• Rate after no-interest period ends: Cards with promotional purchase APRs charge an average ongoing rate of 18.33%, unchanged since a slight uptick recorded in January. 

Balance Transfer APR Deals

Moving debt from a high-APR credit card to one with a lower or limited-time 0% APR on balance transfers can reduce interest costs and help you pay down debt faster. There are fewer promotional balance transfer rates available now compared to this time last year, but about 26% of the cards tracked by The Balance currently offer such deals to new cardholders. 

  • Typical offer length: The average length of balance transfer rate promotions is about 14 months, which is consistent with prior month averages.
  • Longest balance transfer deal: The SunTrust Prime Rewards Credit Card gives new cardholders 36 months to pay off transferred debt at a reduced interest rate of 3.25%. 
  • Best 0% balance transfer offer: The longest 0% balance transfer APR deal is 20 months long, once again offered by the U.S. Bank Visa Platinum Card.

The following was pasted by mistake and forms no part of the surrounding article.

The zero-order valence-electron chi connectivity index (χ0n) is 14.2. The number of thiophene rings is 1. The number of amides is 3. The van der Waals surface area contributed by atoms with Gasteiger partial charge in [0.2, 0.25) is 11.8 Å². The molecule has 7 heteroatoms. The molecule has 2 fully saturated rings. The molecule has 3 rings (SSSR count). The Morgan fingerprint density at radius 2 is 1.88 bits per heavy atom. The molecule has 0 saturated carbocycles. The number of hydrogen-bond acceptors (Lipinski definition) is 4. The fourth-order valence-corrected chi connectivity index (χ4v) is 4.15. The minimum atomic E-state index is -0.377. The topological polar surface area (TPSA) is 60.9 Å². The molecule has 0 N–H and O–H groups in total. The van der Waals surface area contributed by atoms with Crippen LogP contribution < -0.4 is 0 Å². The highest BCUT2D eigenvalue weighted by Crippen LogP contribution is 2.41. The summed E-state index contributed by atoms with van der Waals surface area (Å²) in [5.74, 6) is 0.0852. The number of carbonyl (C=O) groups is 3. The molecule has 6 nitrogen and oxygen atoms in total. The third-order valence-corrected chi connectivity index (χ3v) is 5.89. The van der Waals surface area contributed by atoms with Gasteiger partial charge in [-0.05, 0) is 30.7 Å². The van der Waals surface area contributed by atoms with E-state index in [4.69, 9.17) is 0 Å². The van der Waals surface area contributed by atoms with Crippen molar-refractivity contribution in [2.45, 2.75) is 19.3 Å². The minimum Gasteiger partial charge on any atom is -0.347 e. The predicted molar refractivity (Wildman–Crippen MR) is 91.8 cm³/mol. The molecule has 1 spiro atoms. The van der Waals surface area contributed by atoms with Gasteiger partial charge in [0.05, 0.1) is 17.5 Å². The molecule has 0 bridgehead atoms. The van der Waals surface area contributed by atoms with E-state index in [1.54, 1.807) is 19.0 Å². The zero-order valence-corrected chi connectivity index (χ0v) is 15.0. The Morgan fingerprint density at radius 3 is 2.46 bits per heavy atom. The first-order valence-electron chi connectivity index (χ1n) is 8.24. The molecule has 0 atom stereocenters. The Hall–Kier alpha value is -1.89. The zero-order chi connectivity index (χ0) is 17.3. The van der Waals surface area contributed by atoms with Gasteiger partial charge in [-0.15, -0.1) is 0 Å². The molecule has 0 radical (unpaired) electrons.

• Credit score qualifications: Much like 0% purchase APR offers, you’ll probably need good credit to qualify for a balance transfer deal. A steep 90% of the cards in our database with such offers recommend applicants have a good or excellent credit score. 
  • Rate after intro period ends: We found the average ongoing APR of balance transfer transactions is 17.96%.

It’s common for cards to offer 0% or low interest-rate deals on both purchases and balance transfers. More than half the cards we track that advertise promotional interest rate offers offer new cardholders dual APR breaks for a limited time.

Cash Advance Rates

Most cards allow you to tap your available credit by using the card to withdraw cash at an ATM. Nearly 89% of the cards we track allow cash advances, but that convenient feature comes at a cost.

  • Average cash advance APR: 25.40%, up slightly since December 2020 but still below the pre-pandemic average.
  • Highest cash advance APR: A steep 36%, as charged by both the Fortiva Credit Card and First PREMIER Bank Gold Mastercard.

On top of high APRs, cash advance transactions usually come with added fees and start accruing interest immediately, so avoid taking advances, especially if you are trying to minimize extra costs right now.

Penalty Interest Rates

If you fall seriously behind on your monthly credit card payments, exceed your credit limit, or if your bank returns a monthly payment, your standard purchase APR may be raised to the penalty interest rate. The penalty rate (also called the default rate) is the highest interest rate card issuers charge. While not all credit cards charge penalty rates, many do, including 107 of the cards surveyed for this report (about 34%).